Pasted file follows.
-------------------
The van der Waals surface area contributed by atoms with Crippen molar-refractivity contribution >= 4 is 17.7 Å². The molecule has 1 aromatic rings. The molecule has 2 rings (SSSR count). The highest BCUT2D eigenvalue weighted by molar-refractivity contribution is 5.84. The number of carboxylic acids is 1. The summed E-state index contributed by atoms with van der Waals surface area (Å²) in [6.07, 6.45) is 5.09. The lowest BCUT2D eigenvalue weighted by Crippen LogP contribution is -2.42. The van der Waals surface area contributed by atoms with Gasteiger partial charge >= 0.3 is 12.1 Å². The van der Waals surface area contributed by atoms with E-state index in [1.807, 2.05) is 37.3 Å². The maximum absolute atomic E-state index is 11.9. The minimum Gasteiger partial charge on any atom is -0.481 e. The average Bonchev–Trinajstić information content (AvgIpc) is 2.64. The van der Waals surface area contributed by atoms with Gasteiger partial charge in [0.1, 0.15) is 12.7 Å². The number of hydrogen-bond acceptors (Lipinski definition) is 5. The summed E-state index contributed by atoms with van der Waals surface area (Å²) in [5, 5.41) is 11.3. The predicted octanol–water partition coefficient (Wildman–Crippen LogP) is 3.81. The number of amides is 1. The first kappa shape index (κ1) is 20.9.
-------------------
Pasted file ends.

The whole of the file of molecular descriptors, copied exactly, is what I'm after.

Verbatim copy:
The van der Waals surface area contributed by atoms with Crippen molar-refractivity contribution >= 4 is 17.7 Å². The molecule has 1 aromatic rings. The molecule has 2 rings (SSSR count). The highest BCUT2D eigenvalue weighted by molar-refractivity contribution is 5.84. The number of carboxylic acids is 1. The summed E-state index contributed by atoms with van der Waals surface area (Å²) in [6.07, 6.45) is 5.09. The lowest BCUT2D eigenvalue weighted by Crippen LogP contribution is -2.42. The van der Waals surface area contributed by atoms with Gasteiger partial charge >= 0.3 is 12.1 Å². The van der Waals surface area contributed by atoms with E-state index in [1.807, 2.05) is 37.3 Å². The maximum absolute atomic E-state index is 11.9. The minimum Gasteiger partial charge on any atom is -0.481 e. The average Bonchev–Trinajstić information content (AvgIpc) is 2.64. The van der Waals surface area contributed by atoms with Gasteiger partial charge in [0.1, 0.15) is 12.7 Å². The number of hydrogen-bond acceptors (Lipinski definition) is 5. The summed E-state index contributed by atoms with van der Waals surface area (Å²) in [5, 5.41) is 11.3. The predicted octanol–water partition coefficient (Wildman–Crippen LogP) is 3.81. The number of amides is 1. The first kappa shape index (κ1) is 20.9.